Why SQL Server Monitoring Is the First Step in Improving Performance
SQL Server monitoring is continuous collection and analysis of usage, performance, and event metrics for Microsoft SQL Server. It’s the first step in optimizing performance for applications that depend on your data platform.
Highly effective monitoring gives a bird’s-eye view of your entire data estate. It also provides the deep analytics necessary to perform root cause analysis on the most challenging performance problems. Baselines and historical data help measure and highlight performance trends. A comprehensive monitoring solution will also include extensive options for proactive alerting and automated remediation of familiar performance problems.
The most beneficial performance monitoring delivers the means to measure and improve performance using a unified SQL Server monitoring solution.
- Why Monitor SQL Server
- SQL Server Performance Monitoring Benefits
- Automating SQL Server Performance Monitoring
- SQL Server Performance Monitoring Best Practices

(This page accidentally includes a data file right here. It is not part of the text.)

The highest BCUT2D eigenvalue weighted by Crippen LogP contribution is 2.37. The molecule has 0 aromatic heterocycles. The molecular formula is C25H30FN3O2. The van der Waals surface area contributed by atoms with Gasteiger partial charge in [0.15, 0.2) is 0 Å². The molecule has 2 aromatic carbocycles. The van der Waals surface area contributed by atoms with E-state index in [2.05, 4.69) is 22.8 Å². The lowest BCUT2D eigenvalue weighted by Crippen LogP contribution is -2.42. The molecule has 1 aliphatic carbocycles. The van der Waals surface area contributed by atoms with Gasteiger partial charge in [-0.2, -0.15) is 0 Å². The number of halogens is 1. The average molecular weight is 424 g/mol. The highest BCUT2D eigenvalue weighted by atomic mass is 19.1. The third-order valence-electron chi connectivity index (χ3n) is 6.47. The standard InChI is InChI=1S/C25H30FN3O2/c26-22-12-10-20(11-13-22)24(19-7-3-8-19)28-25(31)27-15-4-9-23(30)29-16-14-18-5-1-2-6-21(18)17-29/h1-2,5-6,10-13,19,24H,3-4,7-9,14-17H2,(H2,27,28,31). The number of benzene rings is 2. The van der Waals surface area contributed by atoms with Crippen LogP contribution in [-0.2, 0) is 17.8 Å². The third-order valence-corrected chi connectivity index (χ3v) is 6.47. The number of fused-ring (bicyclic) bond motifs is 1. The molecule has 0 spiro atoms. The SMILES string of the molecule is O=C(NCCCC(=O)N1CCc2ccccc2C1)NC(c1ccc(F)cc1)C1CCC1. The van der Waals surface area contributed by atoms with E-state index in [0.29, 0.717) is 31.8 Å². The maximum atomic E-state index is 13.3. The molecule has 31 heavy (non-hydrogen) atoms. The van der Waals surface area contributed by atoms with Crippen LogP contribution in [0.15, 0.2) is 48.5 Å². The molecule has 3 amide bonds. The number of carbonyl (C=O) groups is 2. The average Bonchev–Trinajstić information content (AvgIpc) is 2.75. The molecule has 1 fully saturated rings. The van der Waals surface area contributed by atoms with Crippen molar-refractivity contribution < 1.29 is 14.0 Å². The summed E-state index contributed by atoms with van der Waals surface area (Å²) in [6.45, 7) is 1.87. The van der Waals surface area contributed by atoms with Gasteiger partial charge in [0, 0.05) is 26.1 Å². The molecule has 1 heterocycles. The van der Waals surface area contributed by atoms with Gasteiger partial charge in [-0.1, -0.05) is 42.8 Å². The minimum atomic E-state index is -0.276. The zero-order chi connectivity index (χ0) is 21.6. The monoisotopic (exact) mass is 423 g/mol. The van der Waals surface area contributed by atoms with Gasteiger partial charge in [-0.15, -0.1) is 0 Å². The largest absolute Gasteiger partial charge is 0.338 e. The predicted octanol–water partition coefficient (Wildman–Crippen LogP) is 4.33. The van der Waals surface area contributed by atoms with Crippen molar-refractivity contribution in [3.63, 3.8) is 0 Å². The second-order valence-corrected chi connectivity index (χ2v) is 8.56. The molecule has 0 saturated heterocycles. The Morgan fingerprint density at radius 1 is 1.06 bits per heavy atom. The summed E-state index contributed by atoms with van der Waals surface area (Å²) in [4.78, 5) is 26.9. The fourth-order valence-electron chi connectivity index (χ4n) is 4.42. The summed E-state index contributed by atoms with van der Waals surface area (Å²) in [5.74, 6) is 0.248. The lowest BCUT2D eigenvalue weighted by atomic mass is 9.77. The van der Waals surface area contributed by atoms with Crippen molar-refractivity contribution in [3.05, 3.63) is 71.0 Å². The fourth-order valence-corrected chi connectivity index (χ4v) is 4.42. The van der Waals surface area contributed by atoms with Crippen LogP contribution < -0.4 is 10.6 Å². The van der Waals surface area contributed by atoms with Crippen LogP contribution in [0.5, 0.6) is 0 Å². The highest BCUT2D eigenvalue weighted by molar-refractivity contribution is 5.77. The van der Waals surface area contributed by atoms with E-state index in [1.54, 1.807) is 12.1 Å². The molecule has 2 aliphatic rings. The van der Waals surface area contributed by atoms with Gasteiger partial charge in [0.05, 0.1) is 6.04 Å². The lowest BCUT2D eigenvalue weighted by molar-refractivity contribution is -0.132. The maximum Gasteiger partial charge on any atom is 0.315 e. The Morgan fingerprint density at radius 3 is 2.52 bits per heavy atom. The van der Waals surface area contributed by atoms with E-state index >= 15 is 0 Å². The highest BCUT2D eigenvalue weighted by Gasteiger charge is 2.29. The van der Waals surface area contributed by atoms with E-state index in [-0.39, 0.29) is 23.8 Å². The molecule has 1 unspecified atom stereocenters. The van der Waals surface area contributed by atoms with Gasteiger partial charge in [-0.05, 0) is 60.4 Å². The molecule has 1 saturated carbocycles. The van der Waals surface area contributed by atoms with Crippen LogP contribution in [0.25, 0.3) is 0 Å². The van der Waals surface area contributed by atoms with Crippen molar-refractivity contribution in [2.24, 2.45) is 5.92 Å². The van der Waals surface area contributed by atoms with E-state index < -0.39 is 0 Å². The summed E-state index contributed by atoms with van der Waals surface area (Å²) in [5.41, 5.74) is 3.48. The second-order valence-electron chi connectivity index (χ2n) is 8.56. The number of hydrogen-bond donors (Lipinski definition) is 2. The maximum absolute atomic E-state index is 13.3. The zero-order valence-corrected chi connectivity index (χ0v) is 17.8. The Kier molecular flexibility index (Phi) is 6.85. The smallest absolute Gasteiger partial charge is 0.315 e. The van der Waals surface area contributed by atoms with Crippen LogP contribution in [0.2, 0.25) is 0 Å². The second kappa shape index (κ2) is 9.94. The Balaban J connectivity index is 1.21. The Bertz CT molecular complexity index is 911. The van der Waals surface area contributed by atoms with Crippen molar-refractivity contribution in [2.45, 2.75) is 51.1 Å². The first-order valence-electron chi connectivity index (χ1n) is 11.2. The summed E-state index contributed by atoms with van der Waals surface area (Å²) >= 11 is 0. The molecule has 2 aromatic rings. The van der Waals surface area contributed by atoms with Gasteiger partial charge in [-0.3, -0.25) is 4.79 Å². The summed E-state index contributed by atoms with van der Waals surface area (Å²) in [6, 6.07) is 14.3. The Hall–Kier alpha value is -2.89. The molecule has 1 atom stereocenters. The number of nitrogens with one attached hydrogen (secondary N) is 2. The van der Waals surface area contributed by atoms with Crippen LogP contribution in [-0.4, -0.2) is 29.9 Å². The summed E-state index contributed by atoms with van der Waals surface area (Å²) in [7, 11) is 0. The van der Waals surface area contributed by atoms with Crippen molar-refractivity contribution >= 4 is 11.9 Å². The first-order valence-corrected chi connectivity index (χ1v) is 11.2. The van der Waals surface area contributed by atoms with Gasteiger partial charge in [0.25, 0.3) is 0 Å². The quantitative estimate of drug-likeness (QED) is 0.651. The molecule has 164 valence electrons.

- How to Choose a SQL Server Performance Monitoring Solution
- Evaluating SQL Server Performance Monitoring Tools
- What to Monitor in SQL Server
- Examples of Common SQL Server Performance Monitoring Insights
- How SolarWinds SQL Sentry Can Help
Why Monitor SQL Server?
We cannot improve where we haven’t measured. Failing to monitor SQL Server performance often finds us unprepared when trying to solve urgent problems. Many performance challenges require replicating a scenario to pinpoint the root cause of a performance problem. Replicating a particular scenario from scratch is costly and may prove to be impossible.
3 Benefits of Monitoring SQL Server Performance
1. Reduce performance-related incidents and outages
Performance related incidents are extremely costly and can affect the ROI for your business. Proactive SQL Server performance monitoring leads to fewer performance-related issues and fewer tickets to resolve. Free your team to focus on optimizing overall data platform performance and supporting other lines of business rather than constantly fighting fires.
2. Lower infrastructure cost
Maximize infrastructure investments by ensuring applications achieve the best possible performance within service and hardware boundaries. When you need to upgrade cloud services or hardware, you can do so with confidence that the decision is not wasteful.
3. Manage risk
Continuously monitoring performance to help keep your data platform running smoothly reduces the risk of downtime. Downtime costs your business heavily in lost productivity and places the data platform team into a harmful reactive posture.
Automated SQL Server Performance Monitoring